When Scotland Yard superintendent Duncan Kincaid takes Gemma, Kit, and Toby for a holiday visit to his family in Cheshire, Gemma is soon entranced with Nantwich's pretty buildings and the historic winding canal, and young Kit is instantly smitten with his cousin Lally.
But their visit is marred by family tensions exacerbated by the unraveling of Duncan's sister Juliet's marriage. And tensions are brought to the breaking point on Christmas Eve with Juliet's discovery of a mummified infant's body interred in the wall of an old dairy barn--a tragedy hauntingly echoed by the recent drowning of Peter Llewellyn, a schoolmate of Lally's.
Meanwhile, on her narrowboat, former social worker Annie Lebow is living a life of self-imposed isolation and preparing for a lonely Christmas, made more troubling by her meeting earlier in the day with the Wains, a traditional boating family whose case precipitated Annie's leaving her job.
As the police make their inquiries into the infant's death, Kincaid discovers that life in the lovely market town of his childhood is far from idyllic and that the dreaming reaches of the Shropshire Union Canal hold dark and deadly secrets . . . secrets that may threaten everything and everyone he holds most dear.
The start of Crombie's solid 11th contemporary police procedural featuring Duncan Kincaid of Scotland Yard and Gemma James of the Notting Hill Metropolitan Police (after 2004's In a Dark House) finds the two detectives, also romantic partners, in the English countryside with their children to celebrate Christmas with Kincaid's family. But the trip turns into a busman's holiday when Kincaid's sister, Juliet Newcombe, finds the mummified corpse of an infant in the wall of a building she's renovating. That discovery proves but the first of many mysteries that soon invade the quiet Cheshire community--a woman who once worked as a social worker is murdered, and Juliet finds evidence that her own husband and his partner may be embezzlers. Crombie's combination of the fair-play whodunit with a psychological examination of her characters may remind some readers of P.D. James, but her sleuths lack the depth of James's Commander Dalgleish. (Feb.)
Copyright (c) Reed Business Information, a division of Reed Elsevier Inc. All rights reserved.
-- PUBLISHERS WEEKLY.
There are no customer reviews available at this time. Would you like to write a review?
February 06, 2007
Number of Print Pages*
Adobe DRM EPUB
* Number of eBook pages may differ. Click here for more information.
Excerpt from Water Like a Stone by Deborah Crombie
Gemma James would never have thought that two adults, two children, and two dogs, all crammed into a small car along with a week's worth of luggage and assorted Christmas presents, could produce such a palpable silence.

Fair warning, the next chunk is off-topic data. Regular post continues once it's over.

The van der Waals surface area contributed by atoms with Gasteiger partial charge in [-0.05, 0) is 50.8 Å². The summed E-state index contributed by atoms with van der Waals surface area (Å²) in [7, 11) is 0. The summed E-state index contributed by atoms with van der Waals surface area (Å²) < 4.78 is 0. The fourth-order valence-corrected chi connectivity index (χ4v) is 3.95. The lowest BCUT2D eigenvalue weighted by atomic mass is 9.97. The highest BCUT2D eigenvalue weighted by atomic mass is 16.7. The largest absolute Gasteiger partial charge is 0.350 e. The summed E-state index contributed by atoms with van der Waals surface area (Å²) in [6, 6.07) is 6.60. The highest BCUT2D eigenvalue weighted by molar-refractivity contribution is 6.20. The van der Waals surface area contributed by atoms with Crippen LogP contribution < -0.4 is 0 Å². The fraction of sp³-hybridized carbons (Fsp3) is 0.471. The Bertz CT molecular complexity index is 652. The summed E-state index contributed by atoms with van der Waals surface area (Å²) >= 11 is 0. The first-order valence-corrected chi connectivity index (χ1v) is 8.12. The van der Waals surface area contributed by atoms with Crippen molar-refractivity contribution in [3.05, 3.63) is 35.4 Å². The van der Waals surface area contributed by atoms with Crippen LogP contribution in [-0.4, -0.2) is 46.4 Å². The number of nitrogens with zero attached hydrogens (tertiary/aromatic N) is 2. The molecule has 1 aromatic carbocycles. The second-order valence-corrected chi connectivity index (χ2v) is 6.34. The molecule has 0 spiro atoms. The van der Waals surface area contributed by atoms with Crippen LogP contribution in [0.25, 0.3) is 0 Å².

It was Christmas Eve, and they'd left London as soon as she and her partner, Duncan Kincaid, could get away from their respective offices, his at New Scotland Yard, hers at the Notting Hill Division of the Metropolitan Police. They had both managed a long-overdue week's break from their jobs and were on their way to spend the holiday with Duncan's family in Cheshire, a prospect that Gemma viewed with more than a little trepidation.
In the backseat, her five-year-old son, Toby, had at last fallen asleep, his blond head tilted to one side, his small body sagging against the seat belt with the abandon managed only by the very young. Geordie, Gemma's cocker spaniel, was sprawled half in the boy's lap, snoring slightly.
Next to Toby sat Kit, Duncan's thirteen-year-old, with his little terrier, Tess, curled up beside him. Unlike Toby, Kit was awake and ominously quiet. Their anticipated holiday had begun with a row, and Kit had shown no inclination to put his sense of injury aside.
Gemma sighed involuntarily, and Kincaid glanced at her from the passenger seat.
"Ready for a break?" he asked. "I'd be glad to take over."
As a single fat raindrop splashed against the windscreen and crawled up the glass, Gemma saw that the heavy clouds to the north had sunk down to the horizon and were fast obliterating the last of the daylight. They'd crawled up the M6 past Birmingham in a stop-and-start queue of holiday traffic, and only now were they getting up to a decent speed. "I think there's one more stop before we leave the motorway. We can switch there." Reluctant as she was to stop, Gemma had no desire to navigate her way through the wilds of Cheshire in the dark.
"Nantwich is less than ten miles from the motorway," Kincaid said with a grin, answering her unspoken thought.
"It's still country in between." Gemma made a face. "Cows. Mud. Manure. Bugs."
"No bugs this time of year," he corrected.
"Besides," Gemma continued, undeterred, "your parents don't live in the town. They live on a farm." The word was weighted with horror.
"It's not a working farm," Kincaid said, as if that made all the difference. "Although there is a dairy next door, and sometimes the smell does tend to drift a bit."
His parents owned a bookshop in the market town of Nantwich, but lived in an old farm-house a few miles to the north. Kincaid had grown up there, along with his younger sister, Juliet, and as long as Gemma had known him he'd talked about the place as if it were heaven on earth.
By contrast, having grown up in North London, Gemma never felt really comfortable out of range of lights and people, and she wasn't buying his glowing advertisements for country life. Nor was she thrilled about leaving their home. She had so looked forward to a Christmas unmarred by the calamities that had shadowed last year's holidays, their first in the Notting Hill house. And she felt the children needed the security of a Christmas at home, especially Kit.
Especially Kit. She glanced in the rearview mirror. He hadn't joined in their banter, and his face was still and implacable as he gazed out the window at the rolling Cheshire hills.